A Snapshot Of Bitcoin's Decade-Old Existence
Bitcoin has come a long way from being a questionable unit of transaction for illicit uses to near-mainstream acceptance.
It hasn't been a cakewalk for the digital currency.
Satoshi Nakamoto, widely recognized as the founder of bitcoin, mailed the white paper "Bitcoin: A Peer-to-Peer Electronic Cash System," to a cryptographic mailing list on Oct. 31, 2008. This paper set the ball rolling on the development of bitcoin.
It remains unclear whether Nakamoto is a single person or a group, and he or they have since disassociated from the currency. The rationale for bitcoin was to establish a peer-to-peer transaction without the intermediation of banks, which were at the time caught in the eye of the financial crisis that reverberated through global economies.
Key Events In Bitcoin History
- Aug. 18, 2008: The domain name Bitocoin.org is registered.
- Oct. 31, 2008: Satoshi emails the bitcoin white paper.
- Nov. 9, 2008: The bitcoin project is registered on SourceForge.net, a website developing and distributing open source software.
- Jan. 3, 2009: The Genesis Block, the original block containing the first 50 bitcoins mined, is released.
- Jan. 9, 2009: The first iteration of bitcoin software is released.
- Jan. 12, 2009: The first transaction of 10 bitcoins is made between Satoshi and developer Hal Finney.
- Oct. 5, 2009: New Liberty Standard establishes the first bitcoin exchange range, with each dollar equal to 1,309.03 bitcoins. The exchange rate is developed with a formula that also took into account the electricity required to run a computer that mined bitcoins.
- Feb. 6, 2010: The first bitcoin exchange, Bitcoin Market, is established.
- May 22, 2010: The first real-world transaction of bitcoins takes place, as programmer Laszlo Hanyecz offers 10,000 bitcoins to buy a pizza on the Bitcoin Forum.
- July 17, 2010: Mt. Gox, the second bitcoin exchange, comes into into being.
- Sept. 18, 2010: The first bitcoin pooled mining occurrs as Slush mines its first block using the collective efforts of several users.
- Nov. 6, 2010: Bitcoin's market cap exceeds $1 million.
- 2011: Silk Road, an illicit marketplace used mostly for drug deals, begins using bitcoin as a payment mode, creating negative publicity.
- Feb. 9, 2011: Bitcoin reaches parity with the dollar.
- June 19, 2011: A security breach at Mt. Gox compromises data from 60,000 accounts.
- June 2012: Coinbase, a bitcoin wallet and platform, launches.
- 2013: Bitcoin surpasses $1 billion in market cap as well as trading above $1,000; Silk Route shuts down as part of FBI crackdown; Shopify accepts bitcoin as a payment option; bitcoin transactions are banned by the People's Bank of China.
- 2014: Mt. Gox is shut down.
- 2017: A hard fork, a code change meant to increase bitcoin's block size limit, lead to the splinter of bitcoin into two: bitcoin and bitcoin cash.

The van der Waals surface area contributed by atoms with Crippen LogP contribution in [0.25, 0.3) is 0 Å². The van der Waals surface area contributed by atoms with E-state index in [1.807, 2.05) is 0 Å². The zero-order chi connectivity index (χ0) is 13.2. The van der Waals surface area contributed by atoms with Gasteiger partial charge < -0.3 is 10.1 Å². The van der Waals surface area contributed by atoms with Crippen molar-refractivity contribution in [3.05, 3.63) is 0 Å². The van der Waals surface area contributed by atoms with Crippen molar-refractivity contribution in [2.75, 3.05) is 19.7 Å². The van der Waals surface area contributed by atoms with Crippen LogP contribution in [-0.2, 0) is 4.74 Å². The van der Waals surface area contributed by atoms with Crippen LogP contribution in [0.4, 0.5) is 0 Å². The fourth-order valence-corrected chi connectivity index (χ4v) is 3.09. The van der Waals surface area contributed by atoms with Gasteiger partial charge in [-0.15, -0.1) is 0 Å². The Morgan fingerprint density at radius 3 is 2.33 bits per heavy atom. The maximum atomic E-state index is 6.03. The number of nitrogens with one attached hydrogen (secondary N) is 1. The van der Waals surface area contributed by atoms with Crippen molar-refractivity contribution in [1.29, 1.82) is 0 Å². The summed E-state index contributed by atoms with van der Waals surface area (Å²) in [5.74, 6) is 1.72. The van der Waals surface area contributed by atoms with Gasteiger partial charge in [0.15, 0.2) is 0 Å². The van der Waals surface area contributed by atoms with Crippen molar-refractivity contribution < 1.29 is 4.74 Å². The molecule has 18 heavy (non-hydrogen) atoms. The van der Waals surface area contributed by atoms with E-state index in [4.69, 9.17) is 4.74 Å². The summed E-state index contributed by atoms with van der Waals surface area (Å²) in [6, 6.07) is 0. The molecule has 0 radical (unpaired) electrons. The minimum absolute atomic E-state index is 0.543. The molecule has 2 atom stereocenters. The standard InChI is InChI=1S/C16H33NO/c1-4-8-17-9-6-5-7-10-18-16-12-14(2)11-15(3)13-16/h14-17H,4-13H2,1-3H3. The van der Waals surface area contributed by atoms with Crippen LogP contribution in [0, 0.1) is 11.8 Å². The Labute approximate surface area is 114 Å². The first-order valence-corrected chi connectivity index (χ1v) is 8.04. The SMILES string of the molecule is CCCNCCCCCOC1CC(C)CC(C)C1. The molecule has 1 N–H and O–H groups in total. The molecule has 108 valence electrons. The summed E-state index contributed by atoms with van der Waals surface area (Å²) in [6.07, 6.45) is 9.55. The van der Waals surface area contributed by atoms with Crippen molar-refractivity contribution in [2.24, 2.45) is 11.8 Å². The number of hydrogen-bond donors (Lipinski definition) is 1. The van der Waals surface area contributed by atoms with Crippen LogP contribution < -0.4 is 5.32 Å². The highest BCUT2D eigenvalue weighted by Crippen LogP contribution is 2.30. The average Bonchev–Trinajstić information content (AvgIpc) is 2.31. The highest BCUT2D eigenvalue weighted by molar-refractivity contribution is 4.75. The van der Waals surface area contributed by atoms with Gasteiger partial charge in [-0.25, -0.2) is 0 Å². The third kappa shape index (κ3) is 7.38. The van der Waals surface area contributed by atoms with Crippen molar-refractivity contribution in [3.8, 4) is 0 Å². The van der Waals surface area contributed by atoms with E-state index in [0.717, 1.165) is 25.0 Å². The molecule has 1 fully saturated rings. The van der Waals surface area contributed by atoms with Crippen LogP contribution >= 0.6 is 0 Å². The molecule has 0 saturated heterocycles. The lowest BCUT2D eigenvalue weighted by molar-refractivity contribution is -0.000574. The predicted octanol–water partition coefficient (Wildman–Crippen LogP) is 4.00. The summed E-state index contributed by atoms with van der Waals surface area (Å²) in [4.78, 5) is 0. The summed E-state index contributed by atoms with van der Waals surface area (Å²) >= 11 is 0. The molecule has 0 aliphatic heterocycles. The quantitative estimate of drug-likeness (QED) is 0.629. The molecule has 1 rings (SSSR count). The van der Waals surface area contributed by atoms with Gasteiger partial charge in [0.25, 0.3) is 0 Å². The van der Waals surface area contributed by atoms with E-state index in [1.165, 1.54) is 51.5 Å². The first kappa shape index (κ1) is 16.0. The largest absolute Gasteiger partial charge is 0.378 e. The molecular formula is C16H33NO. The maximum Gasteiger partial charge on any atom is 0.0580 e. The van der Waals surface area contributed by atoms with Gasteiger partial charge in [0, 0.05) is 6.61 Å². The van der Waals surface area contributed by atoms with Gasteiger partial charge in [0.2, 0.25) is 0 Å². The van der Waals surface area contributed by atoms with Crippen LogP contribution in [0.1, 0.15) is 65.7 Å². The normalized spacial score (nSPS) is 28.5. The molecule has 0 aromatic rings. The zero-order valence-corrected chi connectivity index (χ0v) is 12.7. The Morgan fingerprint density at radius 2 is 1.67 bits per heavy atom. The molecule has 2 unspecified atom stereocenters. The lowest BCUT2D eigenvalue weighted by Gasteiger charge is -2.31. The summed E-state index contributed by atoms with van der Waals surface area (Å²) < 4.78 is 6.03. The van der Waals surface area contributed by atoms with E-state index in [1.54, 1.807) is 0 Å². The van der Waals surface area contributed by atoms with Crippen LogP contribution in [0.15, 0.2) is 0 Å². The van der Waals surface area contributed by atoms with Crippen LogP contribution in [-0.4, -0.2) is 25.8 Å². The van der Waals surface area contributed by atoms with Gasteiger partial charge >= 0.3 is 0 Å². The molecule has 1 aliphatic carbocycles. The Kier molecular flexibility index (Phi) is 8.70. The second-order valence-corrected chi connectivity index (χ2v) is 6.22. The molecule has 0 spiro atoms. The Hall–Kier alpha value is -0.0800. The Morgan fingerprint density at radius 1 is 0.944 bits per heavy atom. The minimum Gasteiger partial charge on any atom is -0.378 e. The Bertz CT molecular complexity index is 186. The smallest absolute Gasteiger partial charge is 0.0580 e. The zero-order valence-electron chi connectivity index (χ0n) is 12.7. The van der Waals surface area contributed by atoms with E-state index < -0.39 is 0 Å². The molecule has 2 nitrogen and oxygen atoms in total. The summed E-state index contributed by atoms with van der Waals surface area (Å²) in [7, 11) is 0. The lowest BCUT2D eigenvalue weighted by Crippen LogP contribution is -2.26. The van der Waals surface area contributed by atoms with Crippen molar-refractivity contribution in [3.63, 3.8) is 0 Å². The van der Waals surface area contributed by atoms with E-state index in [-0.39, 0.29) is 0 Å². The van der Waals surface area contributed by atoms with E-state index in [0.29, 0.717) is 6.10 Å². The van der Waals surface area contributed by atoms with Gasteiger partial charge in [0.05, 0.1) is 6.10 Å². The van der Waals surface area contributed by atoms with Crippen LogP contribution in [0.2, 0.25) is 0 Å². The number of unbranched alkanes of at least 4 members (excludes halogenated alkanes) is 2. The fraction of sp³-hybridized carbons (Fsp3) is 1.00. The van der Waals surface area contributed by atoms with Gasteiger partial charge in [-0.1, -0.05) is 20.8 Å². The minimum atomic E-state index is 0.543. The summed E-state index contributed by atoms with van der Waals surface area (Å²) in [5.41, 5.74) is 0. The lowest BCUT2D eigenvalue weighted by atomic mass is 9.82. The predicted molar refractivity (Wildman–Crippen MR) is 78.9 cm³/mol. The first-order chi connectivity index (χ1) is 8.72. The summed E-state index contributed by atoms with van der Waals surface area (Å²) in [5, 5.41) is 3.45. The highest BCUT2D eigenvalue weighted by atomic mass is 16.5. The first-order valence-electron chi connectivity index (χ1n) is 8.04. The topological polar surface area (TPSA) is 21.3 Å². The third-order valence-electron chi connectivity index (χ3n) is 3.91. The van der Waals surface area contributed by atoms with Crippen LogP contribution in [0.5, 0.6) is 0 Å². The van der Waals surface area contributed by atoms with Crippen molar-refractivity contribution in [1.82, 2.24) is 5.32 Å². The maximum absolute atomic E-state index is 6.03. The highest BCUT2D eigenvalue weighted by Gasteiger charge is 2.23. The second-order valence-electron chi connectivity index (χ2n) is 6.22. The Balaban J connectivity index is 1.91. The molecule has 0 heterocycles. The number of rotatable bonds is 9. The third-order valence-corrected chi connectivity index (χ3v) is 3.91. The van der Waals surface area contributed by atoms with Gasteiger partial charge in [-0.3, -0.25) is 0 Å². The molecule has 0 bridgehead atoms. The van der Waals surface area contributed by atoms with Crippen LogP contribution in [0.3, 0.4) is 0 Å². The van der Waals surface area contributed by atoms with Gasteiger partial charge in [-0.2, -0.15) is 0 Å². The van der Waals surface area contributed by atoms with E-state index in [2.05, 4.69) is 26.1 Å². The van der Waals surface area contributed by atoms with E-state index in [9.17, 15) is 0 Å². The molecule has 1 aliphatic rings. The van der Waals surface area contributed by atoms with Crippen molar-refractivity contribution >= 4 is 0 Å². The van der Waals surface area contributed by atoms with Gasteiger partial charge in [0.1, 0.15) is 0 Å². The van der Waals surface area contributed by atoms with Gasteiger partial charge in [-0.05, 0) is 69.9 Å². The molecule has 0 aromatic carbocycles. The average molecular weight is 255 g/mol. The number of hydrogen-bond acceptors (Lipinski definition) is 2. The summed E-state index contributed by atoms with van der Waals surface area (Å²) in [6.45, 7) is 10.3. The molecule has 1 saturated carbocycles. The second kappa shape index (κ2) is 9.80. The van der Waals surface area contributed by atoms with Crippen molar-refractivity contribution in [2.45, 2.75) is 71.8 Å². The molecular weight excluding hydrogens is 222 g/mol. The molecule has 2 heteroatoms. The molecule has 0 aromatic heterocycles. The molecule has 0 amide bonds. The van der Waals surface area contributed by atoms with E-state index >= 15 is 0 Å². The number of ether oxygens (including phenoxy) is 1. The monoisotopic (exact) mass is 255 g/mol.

- December 2017: Bitcoin hits $20,000.
How Bitcoin Traded Over The Years
Since bitcoin wasn't traded on any exchange in 2009, the first available quote is from 2010.
For much of 2010, the cryptocurrency traded at anemic levels, with the highest recorded price for the year being 39 cents.
The crypto achieved dollar parity in early 2011. It breached the $100 level as well as the $1,000 level in 2013. From late 2013 until January 2015, the crypto underwent a correction, dropping about 80 percent of its value in the bargain in the wake of scandals including Mt. Gox.
After advancing a moderate 35 percent in 2015, Bitcoin appreciated over 200 percent in 2016, ending at more than $960. The cryptocurrency realm as a whole was bullish in 2017, with bitcoin recording a mammoth gain of about 1,370 percent for the year.
Rising interest in cryptocurrencies; the realization they could come in handy during times of political turmoil; the ICO craze; the SegWit upgrade that increased transaction capacity; and wide media coverage are among the catalysts that sent cryptos soaring, according to Forbes contributor Charles Bovaird.
The rally seems to have lost steam in 2018, as bitcoin has pulled back by about 54 percent year-to-date.
Notwithstanding the lackluster performance so far this year, bitcoin could still see redemption, with the likely approval of a bitcoin ETF by the SEC seen as a catalyst.
Intercontinental Exchange recently announced the launch of the new Bakkt bitcoin daily futures contract set for Dec. 12.
"The Bakkt Bitcoin (USD) Daily Futures Contract is a physically settled daily futures contract for bitcoin held in Bakkt LLC, ICE's Digital Asset Warehouse, and will be cleared by ICE Clear US, Inc," the exchange said.
Given favorable developments including bitcoin futures, a bitcoin ETF could become a reality in the late first quarter of 2019, Ran Neu-Ner, host of CNBC's "Crypto Trader," recently tweeted.
I can confirm after SEC discussions, the below statement is true post the meeting held with new SEC commissioner Elad Roisman.This means,a Bakkt,physical settled futures that requires actual purchase of BTC & ETF which also requires purchase in the next 6 months, you do the math. pic.twitter.com/28Tm5rMCzY
— Ran NeuNer (@cryptomanran) October 24, 2018
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